The list is growing! It started with sweet treats and plane tickets. Then, Matt added concerts and hockey. Now, Jacob from Power Over Life is here to remind us that strategic spending is the key to unlocking some of life’s greatest adventures. Here’s what he considers his best money spent: Continue reading “Power Over Life: Best Money Spent”
Education is messy. Like any system, nothing in our public schools is simple. While it’s really easy to point the blame at teachers, school boards, and the government, the problems run deeper than that. Yesterday, it came to light that a school in Pennsylvania had enacted a controversial practice of trying to recoup the money families hadn’t paid towards their children’s hot lunches. A firestorm of comments broke out across social media. A handful of people* defended the district’s idea, but the general public seemed to be outraged.
But like all things in life, things aren’t always how they seem. When I did a search on Twitter at 6:30 PM, only one person actually tweeted at the school district. Their Facebook page didn’t reveal much either. People opined all over the news yet none of them suggested the one thing that might actually fix the problem: speak up to the school. Continue reading “Outside the Echo Chamber”
She Picks Up Pennies turns one this week. While many bloggers are able to share impressive, jealousy-inducing numbers in terms of income and views, I cannot. Just like all those spam commenters aptly note, I did not monetize my blog. And I’m not entirely sure how to get back to the view in WordPress that shows you how to find an in-depth look at your page views. Don’t tell me. I don’t want to know. More on that in a moment.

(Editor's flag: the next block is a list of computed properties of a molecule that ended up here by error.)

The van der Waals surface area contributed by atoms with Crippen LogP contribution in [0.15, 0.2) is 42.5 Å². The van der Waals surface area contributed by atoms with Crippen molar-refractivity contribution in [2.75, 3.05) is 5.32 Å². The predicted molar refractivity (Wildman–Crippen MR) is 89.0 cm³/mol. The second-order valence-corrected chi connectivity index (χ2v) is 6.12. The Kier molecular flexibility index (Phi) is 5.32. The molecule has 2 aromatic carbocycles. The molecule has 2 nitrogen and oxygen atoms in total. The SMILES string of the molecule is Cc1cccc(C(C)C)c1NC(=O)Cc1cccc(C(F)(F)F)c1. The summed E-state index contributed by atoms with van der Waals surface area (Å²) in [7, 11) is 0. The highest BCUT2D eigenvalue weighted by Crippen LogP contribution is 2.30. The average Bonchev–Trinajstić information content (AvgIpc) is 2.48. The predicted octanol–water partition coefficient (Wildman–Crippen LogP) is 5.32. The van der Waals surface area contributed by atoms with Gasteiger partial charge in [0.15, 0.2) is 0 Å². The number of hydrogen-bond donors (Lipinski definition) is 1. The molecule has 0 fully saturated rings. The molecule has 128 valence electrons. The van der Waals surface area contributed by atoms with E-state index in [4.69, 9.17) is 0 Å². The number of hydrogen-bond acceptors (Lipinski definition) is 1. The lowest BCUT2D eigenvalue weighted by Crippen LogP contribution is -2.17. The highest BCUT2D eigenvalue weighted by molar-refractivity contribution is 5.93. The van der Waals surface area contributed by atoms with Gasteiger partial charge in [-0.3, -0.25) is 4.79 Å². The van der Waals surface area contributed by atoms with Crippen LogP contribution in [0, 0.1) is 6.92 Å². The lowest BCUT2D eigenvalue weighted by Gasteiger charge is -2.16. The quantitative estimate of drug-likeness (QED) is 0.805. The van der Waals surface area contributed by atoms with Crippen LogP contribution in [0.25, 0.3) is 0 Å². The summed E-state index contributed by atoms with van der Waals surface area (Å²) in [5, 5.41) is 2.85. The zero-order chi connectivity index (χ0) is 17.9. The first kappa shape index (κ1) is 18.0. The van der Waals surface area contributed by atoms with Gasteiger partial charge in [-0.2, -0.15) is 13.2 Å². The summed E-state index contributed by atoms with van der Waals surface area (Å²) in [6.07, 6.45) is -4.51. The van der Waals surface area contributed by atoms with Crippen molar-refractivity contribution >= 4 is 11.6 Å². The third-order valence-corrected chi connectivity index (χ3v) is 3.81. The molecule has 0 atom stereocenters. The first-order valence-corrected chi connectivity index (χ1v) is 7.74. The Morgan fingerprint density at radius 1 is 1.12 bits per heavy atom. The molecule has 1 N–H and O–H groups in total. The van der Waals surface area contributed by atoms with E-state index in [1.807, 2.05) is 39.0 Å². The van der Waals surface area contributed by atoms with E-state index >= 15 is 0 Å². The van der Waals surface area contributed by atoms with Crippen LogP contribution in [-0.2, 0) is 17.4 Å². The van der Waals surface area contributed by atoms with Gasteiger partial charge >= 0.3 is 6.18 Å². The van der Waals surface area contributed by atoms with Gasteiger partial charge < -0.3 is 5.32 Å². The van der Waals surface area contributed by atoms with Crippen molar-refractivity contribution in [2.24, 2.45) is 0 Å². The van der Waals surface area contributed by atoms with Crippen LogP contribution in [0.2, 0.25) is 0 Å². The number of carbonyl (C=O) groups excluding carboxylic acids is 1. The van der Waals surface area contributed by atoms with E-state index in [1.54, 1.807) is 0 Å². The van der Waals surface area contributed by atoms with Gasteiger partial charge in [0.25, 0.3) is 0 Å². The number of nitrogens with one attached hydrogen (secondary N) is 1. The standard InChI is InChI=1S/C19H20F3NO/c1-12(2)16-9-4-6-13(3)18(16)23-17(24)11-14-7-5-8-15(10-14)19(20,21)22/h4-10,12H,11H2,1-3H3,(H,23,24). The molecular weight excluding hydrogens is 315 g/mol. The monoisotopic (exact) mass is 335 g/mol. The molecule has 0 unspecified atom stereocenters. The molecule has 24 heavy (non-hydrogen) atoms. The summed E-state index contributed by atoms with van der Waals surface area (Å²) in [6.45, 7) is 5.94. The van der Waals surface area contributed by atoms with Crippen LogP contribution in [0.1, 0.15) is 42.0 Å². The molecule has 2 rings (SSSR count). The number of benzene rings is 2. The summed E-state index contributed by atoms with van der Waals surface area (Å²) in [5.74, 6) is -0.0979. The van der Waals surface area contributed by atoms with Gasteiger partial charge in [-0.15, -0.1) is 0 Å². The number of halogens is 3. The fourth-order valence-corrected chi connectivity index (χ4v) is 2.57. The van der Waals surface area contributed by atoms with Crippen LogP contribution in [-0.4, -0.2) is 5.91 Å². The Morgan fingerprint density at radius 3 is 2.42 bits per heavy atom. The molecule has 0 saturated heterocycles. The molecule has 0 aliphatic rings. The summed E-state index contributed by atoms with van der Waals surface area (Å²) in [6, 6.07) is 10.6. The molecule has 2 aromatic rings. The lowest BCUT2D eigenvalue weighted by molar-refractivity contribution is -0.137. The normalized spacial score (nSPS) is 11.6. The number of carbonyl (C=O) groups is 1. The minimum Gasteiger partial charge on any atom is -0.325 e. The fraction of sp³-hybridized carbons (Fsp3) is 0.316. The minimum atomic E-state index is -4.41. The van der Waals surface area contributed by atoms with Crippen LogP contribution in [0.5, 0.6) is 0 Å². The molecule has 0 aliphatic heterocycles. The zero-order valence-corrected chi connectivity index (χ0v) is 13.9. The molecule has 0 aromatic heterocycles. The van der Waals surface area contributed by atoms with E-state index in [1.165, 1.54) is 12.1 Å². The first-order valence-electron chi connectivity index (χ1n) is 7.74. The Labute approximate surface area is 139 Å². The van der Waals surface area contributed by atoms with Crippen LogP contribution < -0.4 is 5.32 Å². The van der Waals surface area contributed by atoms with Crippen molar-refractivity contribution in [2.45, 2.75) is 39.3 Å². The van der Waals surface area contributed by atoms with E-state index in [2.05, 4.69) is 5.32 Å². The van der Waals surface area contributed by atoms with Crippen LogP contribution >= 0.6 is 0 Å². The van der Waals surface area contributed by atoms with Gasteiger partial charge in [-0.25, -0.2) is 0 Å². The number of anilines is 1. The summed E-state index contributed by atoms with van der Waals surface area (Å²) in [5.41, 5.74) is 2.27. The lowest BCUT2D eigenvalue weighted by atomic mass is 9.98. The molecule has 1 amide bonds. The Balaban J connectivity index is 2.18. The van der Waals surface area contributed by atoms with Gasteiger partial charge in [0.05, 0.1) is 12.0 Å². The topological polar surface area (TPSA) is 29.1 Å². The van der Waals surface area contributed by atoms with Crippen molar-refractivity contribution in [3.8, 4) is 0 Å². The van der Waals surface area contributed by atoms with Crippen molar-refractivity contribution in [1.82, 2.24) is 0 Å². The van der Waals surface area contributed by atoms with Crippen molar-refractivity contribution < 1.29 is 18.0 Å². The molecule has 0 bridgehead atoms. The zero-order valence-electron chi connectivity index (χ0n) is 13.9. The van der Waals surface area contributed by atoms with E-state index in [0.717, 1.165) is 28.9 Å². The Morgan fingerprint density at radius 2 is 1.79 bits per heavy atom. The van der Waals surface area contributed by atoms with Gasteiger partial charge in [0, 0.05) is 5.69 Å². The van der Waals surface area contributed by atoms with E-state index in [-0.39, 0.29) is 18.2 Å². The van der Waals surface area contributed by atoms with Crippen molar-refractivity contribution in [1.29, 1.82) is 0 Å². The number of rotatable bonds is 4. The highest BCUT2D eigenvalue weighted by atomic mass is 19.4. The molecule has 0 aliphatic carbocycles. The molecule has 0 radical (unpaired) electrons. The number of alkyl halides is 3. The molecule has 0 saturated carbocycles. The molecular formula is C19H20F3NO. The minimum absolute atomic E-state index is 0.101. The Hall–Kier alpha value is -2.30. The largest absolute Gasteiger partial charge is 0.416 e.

Beyond that, I would be lying if I didn’t tell you that I wanted to quit repeatedly. Cut my losses and find another hobby. Or watch cable that I’m still paying for. But I got so much more out of this year of blogging that I can’t imagine my days any other way. Through the insights and interactions, dialogues and debates, comments and tweets with all of you, I learned so much about finance and mindfulness. And I had a ton of fun along the way. That’s something worth hanging onto. Continue reading “One Year In: Blogging for Fun About Money”
Given the choice between perfection and courage, choose courage. Perfection is easy because there is often a measure of safety involved. There’s no great unknown, no proverbial leap. No net needed. As someone who has strived for perfection for nearly three decades, I haven’t only mastered the art of playing it safe, I’ve relied upon it as a default setting.
Of course, there have been brief experiments. I’ve dabbled with the unknown. But every time I push off the wall out into the uncharted waters, I find myself clawing my way back, desperate for the familiar. The terror has little to do with the new experience and everything to do with the unrecognizable. I can tame what I understand. Continue reading “Un-Learning Perfect: A Quest for Courage”
No one actually lives like that. It’s impossible to retire early. Sure, anyone can say those things, but you’re not actually doing that. The amount of vitriol at the bottom of significant savings or early retirement posts on sites like Yahoo Finance could give the Fashion Police on E! some serious trolling competition. It is easy to dismiss comments like that, but once the barbs are peeled pack, many of the caustic remarks veil a similar sentiment: It’s not that I can’t, I simply won’t make that commitment.
Continue reading “Can’t Versus Won’t in Finances”